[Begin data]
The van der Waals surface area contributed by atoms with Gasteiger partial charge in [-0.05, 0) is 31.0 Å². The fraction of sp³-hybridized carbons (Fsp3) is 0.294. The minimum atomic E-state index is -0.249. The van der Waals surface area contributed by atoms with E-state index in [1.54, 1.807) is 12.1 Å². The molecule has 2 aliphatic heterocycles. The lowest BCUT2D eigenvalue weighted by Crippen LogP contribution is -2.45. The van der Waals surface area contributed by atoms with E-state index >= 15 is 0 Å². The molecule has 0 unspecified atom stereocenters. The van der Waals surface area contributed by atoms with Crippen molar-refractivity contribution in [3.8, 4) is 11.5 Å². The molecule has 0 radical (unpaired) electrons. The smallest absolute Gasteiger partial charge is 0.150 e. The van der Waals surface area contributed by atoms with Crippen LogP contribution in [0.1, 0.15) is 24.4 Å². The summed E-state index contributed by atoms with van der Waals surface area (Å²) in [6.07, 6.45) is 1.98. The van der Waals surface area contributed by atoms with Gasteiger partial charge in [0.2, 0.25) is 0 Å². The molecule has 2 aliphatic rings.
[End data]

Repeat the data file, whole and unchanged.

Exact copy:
The van der Waals surface area contributed by atoms with Gasteiger partial charge in [-0.05, 0) is 31.0 Å². The fraction of sp³-hybridized carbons (Fsp3) is 0.294. The minimum atomic E-state index is -0.249. The van der Waals surface area contributed by atoms with E-state index in [1.54, 1.807) is 12.1 Å². The molecule has 2 aliphatic heterocycles. The lowest BCUT2D eigenvalue weighted by Crippen LogP contribution is -2.45. The van der Waals surface area contributed by atoms with E-state index >= 15 is 0 Å². The molecule has 0 unspecified atom stereocenters. The van der Waals surface area contributed by atoms with Crippen molar-refractivity contribution in [3.8, 4) is 11.5 Å². The molecule has 0 radical (unpaired) electrons. The smallest absolute Gasteiger partial charge is 0.150 e. The van der Waals surface area contributed by atoms with Crippen LogP contribution in [0.1, 0.15) is 24.4 Å². The summed E-state index contributed by atoms with van der Waals surface area (Å²) in [6.07, 6.45) is 1.98. The van der Waals surface area contributed by atoms with Gasteiger partial charge in [0.2, 0.25) is 0 Å². The molecule has 2 aliphatic rings.